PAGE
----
West Ham United will raise awareness for the Bobby Moore Fund for Cancer Research UK at Friday’s Premier League fixture with Tottenham Hotspur.
The charity, which was established by the late West Ham and England captain’s widow Stephanie following his death from bowel cancer in 1993, has raised more than £23.5m to fight against the disease.
On Friday, a bucket collection will be held in and around London Stadium and the Hammers will warm-up in Bobby Moore Fund T-shirts before kick-off, while a donation of £1,000 will be made on behalf of the FA Community Shield at half-time.
Here is more information about the Bobby Moore Fund and how you can get involved in the fight against bowel cancer…
Bobby Moore was just 51 years old when he died.
The Bobby Moore Fund for Cancer Research UK was set up in his memory to fund pioneering, life-saving bowel cancer research. Our purpose is simple – to bring forward the day when bowel cancer is cured.
Stephanie Moore MBE, Bobby’s widow, established the Bobby Moore Fund in partnership with Cancer Research UK in 1993. Since then bowel cancer mortality rates have fallen 30% and more than £23.5m has been raised for research, but we still have so much more to do.
BOWEL CANCER RESEARCH FUNDING
Forty-four people a day die from bowel cancer in the UK, making it the second biggest killing cancer. One in 14 men and one in 19 women in the UK will develop bowel cancer at some point in their lifetime.
Money raised by the Bobby Moore Fund goes towards only world class research that has the potential for the biggest impact in ensuring more people survive bowel cancer.
The focus of Dr Sansom’s research, where our funding is currently concentrated, is to understand the early genetic changes that occur in cells lining the gut, which lead to the development of bowel cancer. These early genetic changes can often be pre-cancerous. This will help to identify novel markers of bowel cancer, which could help diagnose it earlier and predict how well it will respond to treatment, as well as provide new targets for therapy. Dr Sansom's work could therefore have a huge impact in the diagnosis, prevention, and treatment of bowel cancer.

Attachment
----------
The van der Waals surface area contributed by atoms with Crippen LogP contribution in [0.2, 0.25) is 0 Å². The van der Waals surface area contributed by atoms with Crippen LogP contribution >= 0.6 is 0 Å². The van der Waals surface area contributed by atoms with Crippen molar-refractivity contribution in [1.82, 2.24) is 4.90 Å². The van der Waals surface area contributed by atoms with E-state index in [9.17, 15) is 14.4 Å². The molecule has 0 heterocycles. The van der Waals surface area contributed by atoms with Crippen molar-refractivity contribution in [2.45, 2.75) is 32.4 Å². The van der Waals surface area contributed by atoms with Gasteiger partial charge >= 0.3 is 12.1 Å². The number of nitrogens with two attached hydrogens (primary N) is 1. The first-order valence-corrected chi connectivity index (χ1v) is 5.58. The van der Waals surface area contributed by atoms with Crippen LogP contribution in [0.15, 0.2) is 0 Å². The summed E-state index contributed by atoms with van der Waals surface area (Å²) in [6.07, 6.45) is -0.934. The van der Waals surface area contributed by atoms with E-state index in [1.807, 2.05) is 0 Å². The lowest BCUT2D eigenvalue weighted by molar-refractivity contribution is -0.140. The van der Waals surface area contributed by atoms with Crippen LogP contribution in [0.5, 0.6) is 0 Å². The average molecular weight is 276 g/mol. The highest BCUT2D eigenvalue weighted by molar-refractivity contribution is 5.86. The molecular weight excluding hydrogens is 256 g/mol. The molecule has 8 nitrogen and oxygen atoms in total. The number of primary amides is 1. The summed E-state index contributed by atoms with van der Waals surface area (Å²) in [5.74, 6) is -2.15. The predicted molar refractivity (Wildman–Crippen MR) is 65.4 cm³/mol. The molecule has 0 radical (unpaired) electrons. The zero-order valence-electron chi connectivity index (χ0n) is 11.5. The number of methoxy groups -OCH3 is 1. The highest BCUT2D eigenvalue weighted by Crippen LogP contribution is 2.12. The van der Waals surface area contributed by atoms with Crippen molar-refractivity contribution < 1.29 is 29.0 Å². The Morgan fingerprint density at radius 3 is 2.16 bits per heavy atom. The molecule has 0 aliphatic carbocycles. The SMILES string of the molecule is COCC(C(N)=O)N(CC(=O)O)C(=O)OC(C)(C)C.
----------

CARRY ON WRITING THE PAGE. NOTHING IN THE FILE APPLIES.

INCREASED BOWEL CANCER AWARENESS
Bowel cancer, if caught at its earliest stage, can be a very treatable disease. With more people aware of more symptoms and signs of the disease, taking advantage of screenings on offer we can make a real difference and save lives.
The signs and symptoms of bowel cancer can include bleeding from the bottom without any obvious reason or blood in your poo, change in your normal bowel habit, tummy pain (especially if severe) or a lump in your tummy and unexplained weight loss.
These symptoms are unlikely to be caused by cancer but it is better to play it safe, so it’s important to tell your GP if you notice them.
Bowel screening is used to check for early signs of bowel cancer by looking for hidden traces of blood in your poo.
There is a national bowel screening programme for older men and women. They will receive a screening kit to use at home and samples are sent away for testing. If your family and friends are the right age (In England, men and women between the ages of 60 and 74 years take part), encourage them to take part in screening when invited.
HOW TO GET INVOLVED
Let's beat bowel cancer sooner.
Text Hero065 to 70070 to donate £5 or visit www.bobbymoorefund.org to see how you can support our work.
All money raised goes towards funding world class research that has the potential for the greatest impact in ensuring more people survive bowel cancer.